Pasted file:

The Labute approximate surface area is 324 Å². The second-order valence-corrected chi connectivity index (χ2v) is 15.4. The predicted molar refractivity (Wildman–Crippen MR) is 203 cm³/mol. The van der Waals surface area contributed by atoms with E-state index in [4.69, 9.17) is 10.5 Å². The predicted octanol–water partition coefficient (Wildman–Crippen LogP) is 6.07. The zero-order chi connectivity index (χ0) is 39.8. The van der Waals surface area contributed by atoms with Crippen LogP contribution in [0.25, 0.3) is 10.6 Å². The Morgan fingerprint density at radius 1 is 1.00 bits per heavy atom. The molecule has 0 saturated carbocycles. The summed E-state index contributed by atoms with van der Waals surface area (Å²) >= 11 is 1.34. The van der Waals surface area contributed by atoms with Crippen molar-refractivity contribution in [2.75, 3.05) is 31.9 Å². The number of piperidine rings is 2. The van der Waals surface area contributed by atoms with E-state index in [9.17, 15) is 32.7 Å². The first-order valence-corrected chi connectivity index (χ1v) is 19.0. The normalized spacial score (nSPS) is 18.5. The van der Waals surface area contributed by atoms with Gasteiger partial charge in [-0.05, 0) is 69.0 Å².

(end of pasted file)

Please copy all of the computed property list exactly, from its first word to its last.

The Labute approximate surface area is 324 Å². The second-order valence-corrected chi connectivity index (χ2v) is 15.4. The predicted molar refractivity (Wildman–Crippen MR) is 203 cm³/mol. The van der Waals surface area contributed by atoms with E-state index in [4.69, 9.17) is 10.5 Å². The predicted octanol–water partition coefficient (Wildman–Crippen LogP) is 6.07. The zero-order chi connectivity index (χ0) is 39.8. The van der Waals surface area contributed by atoms with Crippen LogP contribution in [0.25, 0.3) is 10.6 Å². The Morgan fingerprint density at radius 1 is 1.00 bits per heavy atom. The molecule has 0 saturated carbocycles. The summed E-state index contributed by atoms with van der Waals surface area (Å²) >= 11 is 1.34. The van der Waals surface area contributed by atoms with Crippen molar-refractivity contribution in [2.75, 3.05) is 31.9 Å². The number of piperidine rings is 2. The van der Waals surface area contributed by atoms with E-state index in [9.17, 15) is 32.7 Å². The first-order valence-corrected chi connectivity index (χ1v) is 19.0. The normalized spacial score (nSPS) is 18.5. The van der Waals surface area contributed by atoms with Gasteiger partial charge in [-0.05, 0) is 69.0 Å².